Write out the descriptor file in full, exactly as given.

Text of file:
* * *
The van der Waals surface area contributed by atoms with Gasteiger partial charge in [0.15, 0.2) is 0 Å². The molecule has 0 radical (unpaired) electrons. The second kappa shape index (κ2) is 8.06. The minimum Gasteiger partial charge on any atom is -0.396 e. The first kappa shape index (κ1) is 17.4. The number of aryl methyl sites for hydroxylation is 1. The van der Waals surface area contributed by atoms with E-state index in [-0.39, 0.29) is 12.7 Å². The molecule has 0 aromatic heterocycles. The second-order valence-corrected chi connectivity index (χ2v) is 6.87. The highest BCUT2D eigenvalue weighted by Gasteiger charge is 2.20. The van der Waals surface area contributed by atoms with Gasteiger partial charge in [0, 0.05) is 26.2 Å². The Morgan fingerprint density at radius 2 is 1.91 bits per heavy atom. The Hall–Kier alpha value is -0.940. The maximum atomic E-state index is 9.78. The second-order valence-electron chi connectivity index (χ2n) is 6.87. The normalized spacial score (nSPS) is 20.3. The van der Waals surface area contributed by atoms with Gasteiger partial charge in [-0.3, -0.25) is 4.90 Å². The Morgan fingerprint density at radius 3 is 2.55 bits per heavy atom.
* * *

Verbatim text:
The van der Waals surface area contributed by atoms with Gasteiger partial charge in [0.15, 0.2) is 0 Å². The molecule has 0 radical (unpaired) electrons. The second kappa shape index (κ2) is 8.06. The minimum Gasteiger partial charge on any atom is -0.396 e. The first kappa shape index (κ1) is 17.4. The number of aryl methyl sites for hydroxylation is 1. The van der Waals surface area contributed by atoms with E-state index in [-0.39, 0.29) is 12.7 Å². The molecule has 0 aromatic heterocycles. The second-order valence-corrected chi connectivity index (χ2v) is 6.87. The highest BCUT2D eigenvalue weighted by Gasteiger charge is 2.20. The van der Waals surface area contributed by atoms with Gasteiger partial charge in [0, 0.05) is 26.2 Å². The Morgan fingerprint density at radius 2 is 1.91 bits per heavy atom. The Hall–Kier alpha value is -0.940. The maximum atomic E-state index is 9.78. The second-order valence-electron chi connectivity index (χ2n) is 6.87. The normalized spacial score (nSPS) is 20.3. The van der Waals surface area contributed by atoms with Gasteiger partial charge in [-0.3, -0.25) is 4.90 Å². The Morgan fingerprint density at radius 3 is 2.55 bits per heavy atom.